Understanding SQL Server Schedulers, Workers and Tasks
By: Daniel Farina | Comments (1) | Related: More > Database Administration
You are learning about operating system related Dynamic Management Views in SQL Server and you are not sure about the differences between Schedulers, Workers and Tasks. In this tip we will cover those concepts and how they relate to each other.
If you want to succeed as a SQL Server Database Administrator (DBA) you must understand how SQL Server works. That’s what makes the difference between a good administrator and a great administrator, that’s why it’s important to understand how SQL Server processes its work.
Schedulers in SQL Server DMVs
A scheduler can be described as a piece of software that coordinates the execution of different processes and administers its available resources. SQL Server has its own scheduling mechanism that is implemented in what we know as SQLOS. The reason behind this is that the Windows scheduler cannot satisfy what a relational database needs for working. Windows uses a preemptive scheduling mechanism and assigns a quantum of CPU time to every thread, when a thread consumes its quantum it is sent to a queue and other threads are granted execution.
In opposition, SQL Server uses a cooperative scheduling mechanism when threads can voluntary yield its quantum of time (you can see this behavior when you have a SOS_SCHEDULER_YIELD wait type). This allows SQL Server to optimize CPU utilization, because when a thread is signaled for execution but is not ready to run it can yield its quantum of time in favor of other threads.
SQL Server has one scheduler per CPU core independently if it is a physical core or hyperthreaded. But the schedulers aren’t bound to a CPU unless you define an affinity mask. This means that a scheduler running on CPU 1, after a context switch can end up running on CPU 2.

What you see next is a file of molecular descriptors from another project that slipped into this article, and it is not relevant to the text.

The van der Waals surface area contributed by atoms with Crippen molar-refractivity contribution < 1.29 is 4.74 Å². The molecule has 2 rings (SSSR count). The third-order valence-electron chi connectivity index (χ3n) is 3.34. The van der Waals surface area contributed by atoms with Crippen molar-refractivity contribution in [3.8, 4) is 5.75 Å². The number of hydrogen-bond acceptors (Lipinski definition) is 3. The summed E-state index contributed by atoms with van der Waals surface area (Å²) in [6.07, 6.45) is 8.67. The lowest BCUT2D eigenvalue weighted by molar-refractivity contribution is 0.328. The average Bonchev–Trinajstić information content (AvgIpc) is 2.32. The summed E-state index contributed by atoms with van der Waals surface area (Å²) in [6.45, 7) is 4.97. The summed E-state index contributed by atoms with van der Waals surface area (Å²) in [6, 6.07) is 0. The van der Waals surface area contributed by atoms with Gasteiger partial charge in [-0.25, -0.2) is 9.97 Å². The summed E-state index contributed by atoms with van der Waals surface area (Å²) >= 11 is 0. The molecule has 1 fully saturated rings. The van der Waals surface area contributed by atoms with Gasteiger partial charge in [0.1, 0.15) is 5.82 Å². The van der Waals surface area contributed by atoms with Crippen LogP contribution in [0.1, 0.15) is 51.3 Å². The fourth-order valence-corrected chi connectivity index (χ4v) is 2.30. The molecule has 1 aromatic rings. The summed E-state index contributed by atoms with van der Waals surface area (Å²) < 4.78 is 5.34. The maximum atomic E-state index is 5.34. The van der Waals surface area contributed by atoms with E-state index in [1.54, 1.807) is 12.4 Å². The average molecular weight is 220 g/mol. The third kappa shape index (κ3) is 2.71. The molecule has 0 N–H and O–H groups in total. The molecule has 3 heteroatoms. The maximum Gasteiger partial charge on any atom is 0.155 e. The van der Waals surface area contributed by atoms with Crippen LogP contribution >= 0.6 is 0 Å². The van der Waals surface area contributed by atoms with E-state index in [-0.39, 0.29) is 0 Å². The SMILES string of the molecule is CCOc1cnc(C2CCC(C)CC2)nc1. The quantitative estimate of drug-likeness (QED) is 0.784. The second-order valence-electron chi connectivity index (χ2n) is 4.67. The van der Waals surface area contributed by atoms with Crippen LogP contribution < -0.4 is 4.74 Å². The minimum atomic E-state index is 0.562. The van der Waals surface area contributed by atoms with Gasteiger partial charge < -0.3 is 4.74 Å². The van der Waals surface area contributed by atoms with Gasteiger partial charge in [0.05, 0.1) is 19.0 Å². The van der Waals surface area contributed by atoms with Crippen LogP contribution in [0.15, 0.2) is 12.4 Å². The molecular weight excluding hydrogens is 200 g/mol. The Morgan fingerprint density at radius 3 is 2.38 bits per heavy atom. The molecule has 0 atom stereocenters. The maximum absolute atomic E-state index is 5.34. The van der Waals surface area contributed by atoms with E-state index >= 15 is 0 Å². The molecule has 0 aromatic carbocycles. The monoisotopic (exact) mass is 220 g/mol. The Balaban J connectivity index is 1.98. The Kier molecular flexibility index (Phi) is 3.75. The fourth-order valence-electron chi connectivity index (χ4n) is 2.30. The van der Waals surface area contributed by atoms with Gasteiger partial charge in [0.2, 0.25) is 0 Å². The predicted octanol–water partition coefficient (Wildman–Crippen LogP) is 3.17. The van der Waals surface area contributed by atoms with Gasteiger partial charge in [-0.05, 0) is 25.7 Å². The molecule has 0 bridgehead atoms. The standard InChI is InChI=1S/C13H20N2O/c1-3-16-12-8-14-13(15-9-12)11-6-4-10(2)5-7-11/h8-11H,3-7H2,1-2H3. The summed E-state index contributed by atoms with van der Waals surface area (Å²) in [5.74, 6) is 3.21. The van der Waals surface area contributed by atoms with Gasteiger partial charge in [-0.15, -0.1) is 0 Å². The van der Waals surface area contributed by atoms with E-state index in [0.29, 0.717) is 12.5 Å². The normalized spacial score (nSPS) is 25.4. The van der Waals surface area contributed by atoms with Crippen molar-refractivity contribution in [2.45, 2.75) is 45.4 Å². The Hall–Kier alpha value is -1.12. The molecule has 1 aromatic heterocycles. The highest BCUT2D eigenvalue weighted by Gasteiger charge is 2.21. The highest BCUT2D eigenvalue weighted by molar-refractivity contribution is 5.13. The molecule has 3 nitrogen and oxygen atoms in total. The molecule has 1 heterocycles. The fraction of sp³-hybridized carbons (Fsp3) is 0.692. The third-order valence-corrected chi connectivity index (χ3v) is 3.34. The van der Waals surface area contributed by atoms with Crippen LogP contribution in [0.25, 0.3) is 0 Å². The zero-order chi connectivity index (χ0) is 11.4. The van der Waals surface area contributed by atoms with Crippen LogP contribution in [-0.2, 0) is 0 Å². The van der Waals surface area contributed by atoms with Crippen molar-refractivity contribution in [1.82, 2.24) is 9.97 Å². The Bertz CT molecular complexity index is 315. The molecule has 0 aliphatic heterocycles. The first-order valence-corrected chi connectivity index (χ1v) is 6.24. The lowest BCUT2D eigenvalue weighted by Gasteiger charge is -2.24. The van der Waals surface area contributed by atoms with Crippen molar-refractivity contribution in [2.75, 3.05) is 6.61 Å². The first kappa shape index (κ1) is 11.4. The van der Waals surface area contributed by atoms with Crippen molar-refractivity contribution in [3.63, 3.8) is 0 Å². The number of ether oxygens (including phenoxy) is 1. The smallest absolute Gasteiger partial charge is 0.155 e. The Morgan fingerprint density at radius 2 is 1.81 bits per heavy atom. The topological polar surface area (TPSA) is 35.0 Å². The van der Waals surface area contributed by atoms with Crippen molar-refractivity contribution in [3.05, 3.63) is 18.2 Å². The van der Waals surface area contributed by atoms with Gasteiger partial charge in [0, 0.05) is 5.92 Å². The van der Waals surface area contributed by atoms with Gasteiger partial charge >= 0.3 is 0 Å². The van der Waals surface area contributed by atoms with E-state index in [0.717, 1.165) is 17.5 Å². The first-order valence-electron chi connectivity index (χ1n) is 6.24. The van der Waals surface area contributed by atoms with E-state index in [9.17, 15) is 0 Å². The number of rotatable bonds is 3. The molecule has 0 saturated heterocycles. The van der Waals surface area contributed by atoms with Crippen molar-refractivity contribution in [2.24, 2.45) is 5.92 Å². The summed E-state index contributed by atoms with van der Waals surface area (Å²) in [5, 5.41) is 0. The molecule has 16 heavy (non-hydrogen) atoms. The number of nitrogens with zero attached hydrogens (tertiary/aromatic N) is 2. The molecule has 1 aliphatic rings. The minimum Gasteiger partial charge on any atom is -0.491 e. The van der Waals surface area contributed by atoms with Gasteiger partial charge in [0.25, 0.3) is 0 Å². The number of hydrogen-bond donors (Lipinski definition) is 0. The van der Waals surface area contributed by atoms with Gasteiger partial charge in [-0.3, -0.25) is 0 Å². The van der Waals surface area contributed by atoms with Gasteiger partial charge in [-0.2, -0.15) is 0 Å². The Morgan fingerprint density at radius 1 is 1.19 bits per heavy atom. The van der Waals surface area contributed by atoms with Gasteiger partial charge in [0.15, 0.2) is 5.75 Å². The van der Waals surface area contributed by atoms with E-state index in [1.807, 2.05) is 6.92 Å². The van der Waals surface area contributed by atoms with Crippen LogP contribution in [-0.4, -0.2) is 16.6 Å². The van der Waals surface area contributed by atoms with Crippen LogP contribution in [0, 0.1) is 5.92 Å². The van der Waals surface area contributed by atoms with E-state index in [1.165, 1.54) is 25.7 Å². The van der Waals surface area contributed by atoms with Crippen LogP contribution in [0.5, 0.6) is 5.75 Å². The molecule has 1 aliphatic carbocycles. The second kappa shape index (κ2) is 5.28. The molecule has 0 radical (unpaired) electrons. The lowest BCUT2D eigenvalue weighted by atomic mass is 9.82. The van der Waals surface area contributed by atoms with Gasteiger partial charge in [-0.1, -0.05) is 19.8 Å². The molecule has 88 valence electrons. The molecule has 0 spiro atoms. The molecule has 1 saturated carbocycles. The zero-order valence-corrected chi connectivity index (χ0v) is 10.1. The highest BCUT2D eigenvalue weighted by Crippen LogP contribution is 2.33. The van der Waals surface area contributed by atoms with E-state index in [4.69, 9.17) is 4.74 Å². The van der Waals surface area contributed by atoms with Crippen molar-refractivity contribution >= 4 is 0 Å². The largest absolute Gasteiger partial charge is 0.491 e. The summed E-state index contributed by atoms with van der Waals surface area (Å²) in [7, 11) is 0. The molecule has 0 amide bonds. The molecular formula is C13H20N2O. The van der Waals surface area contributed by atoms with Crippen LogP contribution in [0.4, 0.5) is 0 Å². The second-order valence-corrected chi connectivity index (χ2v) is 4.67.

SQL Server offers us the sys.dm_os_schedulers Dynamic Management View to monitor scheduler status.
Workers in SQL Server DMVs
Above I told you that the SQL Scheduler coordinates the execution of processes, the workers are these processes. You may be tempted to assume that workers are a synonymous with threads, but the concept of workers also includes Windows Fibers. Fibers are units of execution that are created inside a thread with the intention to avoid context switching, because Fibers run in the context of the thread that schedule them. We can think about fibers as mini-threads running inside a thread.
Fiber mode is enabled when you set the “Lightweight Pooling” server option to 1. Usually you won’t need to change this option, but if you do change this option know that there are some features of SQL Server that won’t work like CLR, SQLXML and SQL Mail.
There is a limit to the number of workers that can be handled by a scheduler depending on the “Max Worker Threads” server configuration option and the number of active schedulers.
You can use the sys.dm_os_workers Dynamic Management View to check workers status.
Tasks in SQL Server DMVs
As its name suggest, a task is a piece of work. You maybe thinking that a task is a query, but this is not completely true. When SQL Server runs a query it creates an execution plan that maps logical operations to physical operators like Scans, Lookups and Sorts to name a few. Each of those operators can be considered tasks.
With the help of the sys.dm_os_tasks System View you can see the status of each task on your SQL Server instance and information about what session is the owner of each task as well as the scheduler on which the worker that is performing the task request is running.
- You can get more information about schedulers and a few examples on using sys.dm_os_schedulers system view on the following tip: Detect SQL Server CPU Pressure.
- You don’t know what Dynamic Management Views are? This tip will explain this to: Dynamic Management Views.
- For more, check out the SQL Server Dynamic Management Views and Functions Tips category.
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